Spoiler alert: This story contains details from Sunday's series finale of HBO's "Silicon Valley."
The critically acclaimed HBO comedy chronicling the rise and fall and rise again of a tech startup finished its six-season roller-coaster ride in fitting fashion Sunday, with a giant achievement, a bigger reversal, oodles of self-inflicted humiliation and hundreds of swarming rodents.
The 48-minute finale toggles between the present and 10 years into the future, as the older, wiser characters contemplate what happened to their company, Pied Piper, and their own lives.
As the episode opens, the gang celebrates its creation of the world's greatest digital network, a supreme accomplishment designed to make the world a better place while yielding billions of dollars in profits. And then ...
It's the motherboard of all catastrophes, as CEO Richard Hendricks (Thomas Middleditch) discovers their invention is so smart and powerful that it will destroy encryption, eventually eliminating all privacy and jeopardizing the security of electrical grids, banks and nuclear codes. This budding Skynet would destroy society.
As Gilfoyle (Martin Starr), Richard's mordantly misanthropic lieutenant, puts it in signature monotone: "We built a monster. We need to kill it."
To save the world, Richard's crew must concoct an epic fail, one so humiliating that no one will ever try to resurrect their doomsday code.
"It seemed like a good objective for the finale. It's about 'How do you define success?' In this case, success is not destroying the world," says executive producer Alec Berg, who wrote and directed the episode.
Middleditch, a master of awkwardness and angst as man-child genius Richard, loves the characters' predicament.
"The show is equal parts about failure (and) success. As the characters (said), they're going to succeed at failing. To do that to the thing you've dedicated your life to is the ultimate falling on one's sword," he says.
The Pied Piper public failure takes place at the launch event with network partner AT&T (which happens to own HBO), as Richard and Gilfoyle substitute destructive code.
Subordinates who aren't in on the plan detect the substitution and switch back to the doomsday code. That leads to an action-movie-style climax in which reluctant Pied Piper exec Dinesh (Kumail Nanjiani), who so wanted to be a billionaire, rushes to a node connection at the top of a skyscraper to reverse that change at the last second. He's winded, of course; this isn't "Mission: Impossible."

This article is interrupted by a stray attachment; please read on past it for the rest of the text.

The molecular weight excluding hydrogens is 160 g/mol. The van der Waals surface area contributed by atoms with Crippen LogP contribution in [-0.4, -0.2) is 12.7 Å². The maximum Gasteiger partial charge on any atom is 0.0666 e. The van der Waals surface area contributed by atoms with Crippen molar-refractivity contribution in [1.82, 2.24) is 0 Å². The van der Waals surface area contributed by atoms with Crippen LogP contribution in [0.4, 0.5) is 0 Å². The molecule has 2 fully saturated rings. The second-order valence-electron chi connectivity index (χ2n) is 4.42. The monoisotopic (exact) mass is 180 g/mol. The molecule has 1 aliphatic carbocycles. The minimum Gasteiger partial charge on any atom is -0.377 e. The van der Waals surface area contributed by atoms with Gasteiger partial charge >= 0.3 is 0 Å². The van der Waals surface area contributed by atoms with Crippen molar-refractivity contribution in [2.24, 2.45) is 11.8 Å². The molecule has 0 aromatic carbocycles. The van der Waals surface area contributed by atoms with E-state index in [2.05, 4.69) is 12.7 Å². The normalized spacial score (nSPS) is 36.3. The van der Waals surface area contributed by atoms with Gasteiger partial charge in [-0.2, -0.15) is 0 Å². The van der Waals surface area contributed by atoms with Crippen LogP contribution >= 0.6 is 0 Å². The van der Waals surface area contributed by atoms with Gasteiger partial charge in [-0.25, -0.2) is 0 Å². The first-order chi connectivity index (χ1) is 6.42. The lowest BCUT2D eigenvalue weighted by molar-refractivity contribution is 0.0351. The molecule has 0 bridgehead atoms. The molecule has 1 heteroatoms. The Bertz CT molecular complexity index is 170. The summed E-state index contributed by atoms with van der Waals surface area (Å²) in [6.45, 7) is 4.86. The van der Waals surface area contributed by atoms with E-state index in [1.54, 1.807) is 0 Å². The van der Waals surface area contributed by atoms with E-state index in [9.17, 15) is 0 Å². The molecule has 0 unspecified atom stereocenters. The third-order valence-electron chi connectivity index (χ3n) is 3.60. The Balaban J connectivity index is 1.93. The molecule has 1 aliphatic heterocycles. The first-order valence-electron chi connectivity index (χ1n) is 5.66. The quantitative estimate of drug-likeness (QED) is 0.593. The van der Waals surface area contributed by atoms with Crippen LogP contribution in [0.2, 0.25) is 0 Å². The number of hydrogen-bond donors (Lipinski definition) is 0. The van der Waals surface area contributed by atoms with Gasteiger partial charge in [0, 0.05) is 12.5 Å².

And then … the rats arrive. The corrupted code creates an ultrasonic sound that causes rats to swarm across the country, including a pack that pours down the steps of the launch auditorium, leading to a frenzied evacuation.
"That it pays off in an actual depiction of the Pied Piper fable … was an incredible stroke of genius," Middleditch says.
The debacle sparks a wave of celebrity cameos: Conan O'Brien jokes about it in a late-night monologue; CNBC's Jim Cramer pillories the AT&T deal; and tech columnist Kara Swisher consigns the company to the trash bin with Theranos, Pets.com and WeWork.
But the biggest get is tech titan Gates, who can only express bafflement with the Pied Piper crash in a documentary-style interview: "It’s weird. It really seemed like Pied Piper was going to work. Something doesn’t add up."
The Gates appearance "worked out perfectly. He was actually a really good actor," says executive producer Mike Judge, who says the show tried to recruit Facebook's Mark Zuckerberg and Sheryl Sandberg earlier in its run. "It was pretty amazing to have Bill Gates in it. Somebody had asked me around Season 2, 'If you could get anybody in the show …?' and I just threw out, 'Bill Gates.' We finally got (him)."
Ten years after their digital disaster, the characters reunite for a documentary, and almost all have survived in decent shape, if not as Masters of the Universe.
Richard is now a Stanford University professor, thanks to his oblivious friend, Big Head (Josh Brener), who once again has risen above his abilities to become the university's president.
Ever-bickering Gilfoyle and Dinesh are neighbors and partners in their own tech company and still behaving like an old married couple. Chief financial officer Monica (Amanda Crew) apparently works for the National Security Agency, but won't cop to it. And sweet, disturbed Jared (Zach Woods) now cares for the elderly. (The show also honors Christopher Evan Welch, who died during first-season filming, with a tribute to his character, investor Peter Gregory.)
"Silicon" hints at a cameo by T.J. Miller, who left the show abruptly after Season 4, but a documentary crew's search through an Asian jungle for his character, blowhard investor Erlich Bachman, yields only his enemy, Jian Yang (Jimmy O. Yang), who may have killed Erlich.
"We just liked doing the mislead. It was a tease," Judge says. "It's funny that you don't know exactly what happened, but somehow Jian Yang got all of Erlich's money."
As the finale closes, Richard tells his interviewer that he still has one copy of the Pied Piper super code, but true to form, he can't find the thumb drive that holds it. Does that mean the gang might return to destroy and then save the world again?
"I'd be open to it," Berg says. "I love working with the guys. Nobody died in the finale – well, we don't know that for sure – but they're all around. So who knows?"
Middleditch is open to revisiting the tech band, but "I'm really happy with how it ended. Series finales are tough and this one was so satisfying. Where Richard ends up in a classic 'Silicon Valley' bittersweet ending is perfect."
This article originally appeared on USA TODAY: 'Silicon Valley' finale: Star Thomas Middleditch on how it all ended